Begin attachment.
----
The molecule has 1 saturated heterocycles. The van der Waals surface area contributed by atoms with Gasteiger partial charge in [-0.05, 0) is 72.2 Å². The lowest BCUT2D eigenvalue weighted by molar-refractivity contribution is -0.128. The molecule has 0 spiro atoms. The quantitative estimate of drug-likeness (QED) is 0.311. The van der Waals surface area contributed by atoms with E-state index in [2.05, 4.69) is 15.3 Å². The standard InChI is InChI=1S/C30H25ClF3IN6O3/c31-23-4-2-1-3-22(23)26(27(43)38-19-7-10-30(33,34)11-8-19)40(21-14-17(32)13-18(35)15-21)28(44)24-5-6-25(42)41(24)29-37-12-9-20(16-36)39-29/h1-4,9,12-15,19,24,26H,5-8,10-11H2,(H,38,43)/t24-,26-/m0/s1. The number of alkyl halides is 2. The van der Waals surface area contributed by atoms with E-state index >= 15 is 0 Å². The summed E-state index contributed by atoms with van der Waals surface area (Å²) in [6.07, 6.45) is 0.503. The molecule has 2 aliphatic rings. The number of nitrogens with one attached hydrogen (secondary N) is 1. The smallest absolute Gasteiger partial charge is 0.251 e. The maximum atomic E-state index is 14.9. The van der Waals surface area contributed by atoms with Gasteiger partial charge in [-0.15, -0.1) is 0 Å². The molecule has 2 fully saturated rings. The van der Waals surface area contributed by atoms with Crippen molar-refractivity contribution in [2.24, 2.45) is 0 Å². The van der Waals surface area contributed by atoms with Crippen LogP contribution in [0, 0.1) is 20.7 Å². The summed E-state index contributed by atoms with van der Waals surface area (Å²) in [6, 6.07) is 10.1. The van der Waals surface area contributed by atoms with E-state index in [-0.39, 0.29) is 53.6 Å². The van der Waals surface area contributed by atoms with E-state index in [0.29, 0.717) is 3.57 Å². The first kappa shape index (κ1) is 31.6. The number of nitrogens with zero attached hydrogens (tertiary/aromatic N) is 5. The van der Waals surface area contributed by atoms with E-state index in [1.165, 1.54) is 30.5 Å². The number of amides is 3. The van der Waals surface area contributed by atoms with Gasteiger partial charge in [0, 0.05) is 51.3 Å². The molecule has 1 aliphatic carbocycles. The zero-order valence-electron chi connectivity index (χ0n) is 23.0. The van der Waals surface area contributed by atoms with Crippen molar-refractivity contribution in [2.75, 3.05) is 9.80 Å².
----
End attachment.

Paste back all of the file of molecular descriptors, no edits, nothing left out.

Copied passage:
The molecule has 1 saturated heterocycles. The van der Waals surface area contributed by atoms with Gasteiger partial charge in [-0.05, 0) is 72.2 Å². The lowest BCUT2D eigenvalue weighted by molar-refractivity contribution is -0.128. The molecule has 0 spiro atoms. The quantitative estimate of drug-likeness (QED) is 0.311. The van der Waals surface area contributed by atoms with E-state index in [2.05, 4.69) is 15.3 Å². The standard InChI is InChI=1S/C30H25ClF3IN6O3/c31-23-4-2-1-3-22(23)26(27(43)38-19-7-10-30(33,34)11-8-19)40(21-14-17(32)13-18(35)15-21)28(44)24-5-6-25(42)41(24)29-37-12-9-20(16-36)39-29/h1-4,9,12-15,19,24,26H,5-8,10-11H2,(H,38,43)/t24-,26-/m0/s1. The number of alkyl halides is 2. The van der Waals surface area contributed by atoms with E-state index >= 15 is 0 Å². The summed E-state index contributed by atoms with van der Waals surface area (Å²) in [6.07, 6.45) is 0.503. The molecule has 2 aliphatic rings. The number of nitrogens with one attached hydrogen (secondary N) is 1. The smallest absolute Gasteiger partial charge is 0.251 e. The maximum atomic E-state index is 14.9. The van der Waals surface area contributed by atoms with Gasteiger partial charge in [-0.15, -0.1) is 0 Å². The molecule has 2 fully saturated rings. The van der Waals surface area contributed by atoms with Crippen molar-refractivity contribution in [2.24, 2.45) is 0 Å². The van der Waals surface area contributed by atoms with Crippen LogP contribution in [0, 0.1) is 20.7 Å². The summed E-state index contributed by atoms with van der Waals surface area (Å²) in [6, 6.07) is 10.1. The van der Waals surface area contributed by atoms with E-state index in [-0.39, 0.29) is 53.6 Å². The van der Waals surface area contributed by atoms with E-state index in [0.29, 0.717) is 3.57 Å². The first kappa shape index (κ1) is 31.6. The number of nitrogens with zero attached hydrogens (tertiary/aromatic N) is 5. The van der Waals surface area contributed by atoms with E-state index in [1.165, 1.54) is 30.5 Å². The number of amides is 3. The van der Waals surface area contributed by atoms with Gasteiger partial charge in [0, 0.05) is 51.3 Å². The molecule has 1 aliphatic carbocycles. The zero-order valence-electron chi connectivity index (χ0n) is 23.0. The van der Waals surface area contributed by atoms with Crippen molar-refractivity contribution in [2.75, 3.05) is 9.80 Å².